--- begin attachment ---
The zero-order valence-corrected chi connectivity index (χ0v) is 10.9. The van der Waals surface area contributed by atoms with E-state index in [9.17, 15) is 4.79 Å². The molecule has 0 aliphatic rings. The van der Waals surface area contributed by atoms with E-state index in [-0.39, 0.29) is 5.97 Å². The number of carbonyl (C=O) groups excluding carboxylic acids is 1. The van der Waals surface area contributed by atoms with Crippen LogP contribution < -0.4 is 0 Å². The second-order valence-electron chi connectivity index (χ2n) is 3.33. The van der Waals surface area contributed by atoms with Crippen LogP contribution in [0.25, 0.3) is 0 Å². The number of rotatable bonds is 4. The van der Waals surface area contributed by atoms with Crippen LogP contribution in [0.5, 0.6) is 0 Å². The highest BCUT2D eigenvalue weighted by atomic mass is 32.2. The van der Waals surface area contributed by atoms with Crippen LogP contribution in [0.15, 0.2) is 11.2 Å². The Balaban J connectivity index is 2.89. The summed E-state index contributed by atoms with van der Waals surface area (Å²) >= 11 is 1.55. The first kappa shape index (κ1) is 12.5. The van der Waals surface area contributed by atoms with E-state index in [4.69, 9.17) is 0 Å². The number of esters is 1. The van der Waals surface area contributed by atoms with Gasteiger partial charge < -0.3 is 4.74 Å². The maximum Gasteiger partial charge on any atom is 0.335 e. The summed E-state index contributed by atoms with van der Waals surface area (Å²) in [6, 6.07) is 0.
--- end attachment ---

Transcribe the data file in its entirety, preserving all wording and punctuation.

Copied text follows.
The zero-order valence-corrected chi connectivity index (χ0v) is 10.9. The van der Waals surface area contributed by atoms with E-state index in [9.17, 15) is 4.79 Å². The molecule has 0 aliphatic rings. The van der Waals surface area contributed by atoms with E-state index in [-0.39, 0.29) is 5.97 Å². The number of carbonyl (C=O) groups excluding carboxylic acids is 1. The van der Waals surface area contributed by atoms with Crippen LogP contribution < -0.4 is 0 Å². The second-order valence-electron chi connectivity index (χ2n) is 3.33. The van der Waals surface area contributed by atoms with Crippen LogP contribution in [0.25, 0.3) is 0 Å². The number of rotatable bonds is 4. The van der Waals surface area contributed by atoms with Crippen LogP contribution in [0.5, 0.6) is 0 Å². The highest BCUT2D eigenvalue weighted by atomic mass is 32.2. The van der Waals surface area contributed by atoms with Crippen LogP contribution in [0.15, 0.2) is 11.2 Å². The Balaban J connectivity index is 2.89. The summed E-state index contributed by atoms with van der Waals surface area (Å²) >= 11 is 1.55. The first kappa shape index (κ1) is 12.5. The van der Waals surface area contributed by atoms with E-state index in [4.69, 9.17) is 0 Å². The number of esters is 1. The van der Waals surface area contributed by atoms with Gasteiger partial charge < -0.3 is 4.74 Å². The maximum Gasteiger partial charge on any atom is 0.335 e. The summed E-state index contributed by atoms with van der Waals surface area (Å²) in [6, 6.07) is 0.